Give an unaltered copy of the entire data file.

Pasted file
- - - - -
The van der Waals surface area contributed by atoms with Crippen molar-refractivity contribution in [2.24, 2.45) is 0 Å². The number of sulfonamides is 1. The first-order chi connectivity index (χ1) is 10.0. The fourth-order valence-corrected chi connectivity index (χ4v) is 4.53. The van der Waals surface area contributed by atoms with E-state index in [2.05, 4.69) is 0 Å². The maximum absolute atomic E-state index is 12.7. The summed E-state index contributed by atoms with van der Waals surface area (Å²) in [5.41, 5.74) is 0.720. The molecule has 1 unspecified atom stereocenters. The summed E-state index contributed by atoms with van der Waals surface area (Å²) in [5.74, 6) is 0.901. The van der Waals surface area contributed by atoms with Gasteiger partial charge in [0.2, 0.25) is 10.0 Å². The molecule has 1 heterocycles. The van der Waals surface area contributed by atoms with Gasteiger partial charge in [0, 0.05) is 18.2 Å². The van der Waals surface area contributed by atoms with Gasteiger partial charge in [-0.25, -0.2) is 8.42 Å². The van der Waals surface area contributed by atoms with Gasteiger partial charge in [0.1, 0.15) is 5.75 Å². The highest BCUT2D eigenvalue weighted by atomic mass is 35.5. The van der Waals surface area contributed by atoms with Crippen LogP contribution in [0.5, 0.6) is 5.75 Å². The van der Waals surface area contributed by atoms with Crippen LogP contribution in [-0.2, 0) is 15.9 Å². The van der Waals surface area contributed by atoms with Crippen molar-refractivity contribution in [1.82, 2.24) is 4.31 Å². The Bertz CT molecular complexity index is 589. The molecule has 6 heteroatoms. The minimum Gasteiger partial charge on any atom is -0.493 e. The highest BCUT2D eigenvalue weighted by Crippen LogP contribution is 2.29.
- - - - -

The van der Waals surface area contributed by atoms with Crippen molar-refractivity contribution in [2.24, 2.45) is 0 Å². The number of sulfonamides is 1. The first-order chi connectivity index (χ1) is 10.0. The fourth-order valence-corrected chi connectivity index (χ4v) is 4.53. The van der Waals surface area contributed by atoms with E-state index in [2.05, 4.69) is 0 Å². The maximum absolute atomic E-state index is 12.7. The summed E-state index contributed by atoms with van der Waals surface area (Å²) in [5.41, 5.74) is 0.720. The molecule has 1 unspecified atom stereocenters. The summed E-state index contributed by atoms with van der Waals surface area (Å²) in [5.74, 6) is 0.901. The van der Waals surface area contributed by atoms with Gasteiger partial charge in [0.2, 0.25) is 10.0 Å². The molecule has 1 heterocycles. The van der Waals surface area contributed by atoms with Gasteiger partial charge in [0, 0.05) is 18.2 Å². The van der Waals surface area contributed by atoms with Gasteiger partial charge in [-0.25, -0.2) is 8.42 Å². The van der Waals surface area contributed by atoms with Gasteiger partial charge in [0.1, 0.15) is 5.75 Å². The highest BCUT2D eigenvalue weighted by atomic mass is 35.5. The van der Waals surface area contributed by atoms with Crippen LogP contribution in [0.5, 0.6) is 5.75 Å². The van der Waals surface area contributed by atoms with Crippen LogP contribution in [-0.2, 0) is 15.9 Å². The van der Waals surface area contributed by atoms with Crippen molar-refractivity contribution in [1.82, 2.24) is 4.31 Å². The Bertz CT molecular complexity index is 589. The molecule has 6 heteroatoms. The minimum Gasteiger partial charge on any atom is -0.493 e. The highest BCUT2D eigenvalue weighted by Crippen LogP contribution is 2.29.